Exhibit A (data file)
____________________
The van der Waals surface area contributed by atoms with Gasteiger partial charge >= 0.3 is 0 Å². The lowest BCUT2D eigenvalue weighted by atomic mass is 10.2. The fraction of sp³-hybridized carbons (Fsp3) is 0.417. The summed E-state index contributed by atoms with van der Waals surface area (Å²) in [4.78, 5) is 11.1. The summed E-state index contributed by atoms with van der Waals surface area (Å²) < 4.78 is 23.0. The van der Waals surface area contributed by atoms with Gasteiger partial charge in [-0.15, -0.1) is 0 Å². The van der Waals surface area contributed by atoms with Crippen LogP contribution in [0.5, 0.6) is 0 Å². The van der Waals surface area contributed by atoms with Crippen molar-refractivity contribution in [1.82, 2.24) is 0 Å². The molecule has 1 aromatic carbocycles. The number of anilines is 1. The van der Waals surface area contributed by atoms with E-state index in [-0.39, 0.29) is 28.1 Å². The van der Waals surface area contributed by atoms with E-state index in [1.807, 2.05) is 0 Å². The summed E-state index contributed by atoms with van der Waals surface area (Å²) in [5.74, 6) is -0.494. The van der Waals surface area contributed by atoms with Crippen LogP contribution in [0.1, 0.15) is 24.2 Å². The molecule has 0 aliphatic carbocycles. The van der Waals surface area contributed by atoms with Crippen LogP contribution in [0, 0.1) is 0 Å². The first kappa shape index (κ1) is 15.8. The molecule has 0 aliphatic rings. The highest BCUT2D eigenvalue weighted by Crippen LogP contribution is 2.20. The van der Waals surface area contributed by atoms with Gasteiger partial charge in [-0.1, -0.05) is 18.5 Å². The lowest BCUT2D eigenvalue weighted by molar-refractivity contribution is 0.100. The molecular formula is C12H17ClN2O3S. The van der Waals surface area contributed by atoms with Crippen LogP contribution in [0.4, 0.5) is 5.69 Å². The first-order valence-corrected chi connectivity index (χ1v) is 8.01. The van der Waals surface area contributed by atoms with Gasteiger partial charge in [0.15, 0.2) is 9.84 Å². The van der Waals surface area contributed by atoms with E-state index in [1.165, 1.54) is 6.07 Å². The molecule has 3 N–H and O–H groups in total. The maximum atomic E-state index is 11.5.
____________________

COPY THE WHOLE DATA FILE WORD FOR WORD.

The van der Waals surface area contributed by atoms with Gasteiger partial charge >= 0.3 is 0 Å². The lowest BCUT2D eigenvalue weighted by atomic mass is 10.2. The fraction of sp³-hybridized carbons (Fsp3) is 0.417. The summed E-state index contributed by atoms with van der Waals surface area (Å²) in [4.78, 5) is 11.1. The summed E-state index contributed by atoms with van der Waals surface area (Å²) < 4.78 is 23.0. The van der Waals surface area contributed by atoms with Gasteiger partial charge in [-0.15, -0.1) is 0 Å². The van der Waals surface area contributed by atoms with Crippen LogP contribution in [0.5, 0.6) is 0 Å². The van der Waals surface area contributed by atoms with Crippen molar-refractivity contribution in [1.82, 2.24) is 0 Å². The molecule has 1 aromatic carbocycles. The number of anilines is 1. The van der Waals surface area contributed by atoms with E-state index in [-0.39, 0.29) is 28.1 Å². The van der Waals surface area contributed by atoms with E-state index in [1.807, 2.05) is 0 Å². The summed E-state index contributed by atoms with van der Waals surface area (Å²) in [5.74, 6) is -0.494. The van der Waals surface area contributed by atoms with Crippen LogP contribution in [0.1, 0.15) is 24.2 Å². The molecule has 0 aliphatic carbocycles. The van der Waals surface area contributed by atoms with Crippen LogP contribution in [0, 0.1) is 0 Å². The first kappa shape index (κ1) is 15.8. The molecule has 0 aliphatic rings. The highest BCUT2D eigenvalue weighted by Crippen LogP contribution is 2.20. The van der Waals surface area contributed by atoms with Gasteiger partial charge in [-0.1, -0.05) is 18.5 Å². The lowest BCUT2D eigenvalue weighted by molar-refractivity contribution is 0.100. The molecular formula is C12H17ClN2O3S. The van der Waals surface area contributed by atoms with Crippen LogP contribution in [0.4, 0.5) is 5.69 Å². The first-order valence-corrected chi connectivity index (χ1v) is 8.01. The van der Waals surface area contributed by atoms with Gasteiger partial charge in [0.15, 0.2) is 9.84 Å². The van der Waals surface area contributed by atoms with E-state index in [1.165, 1.54) is 6.07 Å². The molecule has 3 N–H and O–H groups in total. The maximum atomic E-state index is 11.5.